This outline walks you through the regular process of undergoing a classroom observation based upon our CBA and our FFU recommendations. For the precise language governing classroom observations, see our union agreements.
- Schedule the observation: You have the right to schedule the observation by mutual agreement. There should be no repercussion if you offer different dates/times from the those first suggested. Some observing faculty may ask you to email a copy of your course syllabus.
- Read over the observation form beforehand. The form will give you a good idea of the criteria the faculty-observer is being asked to take into account during your observation. See the A&S faculty-observer form or the GSSS faculty-observer form.
- Teach as normally as you can: The observing faculty should arrive just before your class and greet you. How you explain the faculty’s presence to students is your prerogative; a standard approach is to introduce the faculty and explain that she/he is joining the class to give feedback on your teaching or on the class. It might help to prepare your lesson if you can get a sense of your department’s expectations of teaching techniques, such as group work.
- Schedule a post-observation meeting: The observing faculty might initiate the meeting. If not, you have the right to request a meeting to discuss her/his response to your class within a reasonable time after the observation.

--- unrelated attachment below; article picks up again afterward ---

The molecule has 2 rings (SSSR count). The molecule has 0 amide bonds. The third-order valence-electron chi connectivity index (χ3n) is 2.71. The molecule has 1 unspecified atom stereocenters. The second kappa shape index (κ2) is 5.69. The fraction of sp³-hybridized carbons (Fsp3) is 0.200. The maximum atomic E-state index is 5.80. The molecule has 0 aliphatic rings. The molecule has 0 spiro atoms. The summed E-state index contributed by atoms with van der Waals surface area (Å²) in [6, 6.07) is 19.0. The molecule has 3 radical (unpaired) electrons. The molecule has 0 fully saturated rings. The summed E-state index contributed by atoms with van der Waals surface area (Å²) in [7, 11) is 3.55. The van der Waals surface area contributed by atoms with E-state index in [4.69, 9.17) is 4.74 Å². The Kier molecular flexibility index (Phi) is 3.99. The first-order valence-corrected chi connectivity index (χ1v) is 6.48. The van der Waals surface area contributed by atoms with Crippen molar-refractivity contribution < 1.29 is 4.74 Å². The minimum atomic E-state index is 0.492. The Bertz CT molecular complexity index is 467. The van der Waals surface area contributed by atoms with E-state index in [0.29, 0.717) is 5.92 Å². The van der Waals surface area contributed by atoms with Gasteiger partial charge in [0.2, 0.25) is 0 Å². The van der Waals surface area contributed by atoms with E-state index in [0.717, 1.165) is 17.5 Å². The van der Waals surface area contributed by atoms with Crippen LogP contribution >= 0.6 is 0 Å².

- Get support if you expect a negative meeting or if it becomes negative. These post-observation meetings are usually collegial. However, if you have a reasonable belief that the observing faculty’s perspective could lead to discipline or discharge, you have the right to stop or reschedule the meeting to request a union representative (FFU steward) to attend the meeting with you. Legally there can be no repercussions for exercising these rights. We urge you to inform FFU and the observer that your union steward will be present.
- Request a written summary: Observing faculty customarily give FFU faculty a copy of her/his written observation report within 72 hours of the observation. If that doesn’t happen, we recommend that you ask her/him for it, whether or not you have scheduled or plan to schedule a post-observation meeting.
- Respond in writing to your observation: You have the right to add your own comments about the observation summary (see the A&S and GSSS observation forms linked above), which will then be appended to the summary document. We recommend that you do so: your response can help if the summary is ever used as evidence for discipline or discharge. Tips for responding: write succinctly in a neutral tone and ask colleagues or an FFU steward if you’d like advice before responding. Our contract does not stipulate a deadline for your response, but we recommend submitting it promptly.
- Obtain a copy: We recommend that you ask the observing faculty, department administrator, or Human Resources for a copy of the final version including any comments you have added.
Questions? Contact Us.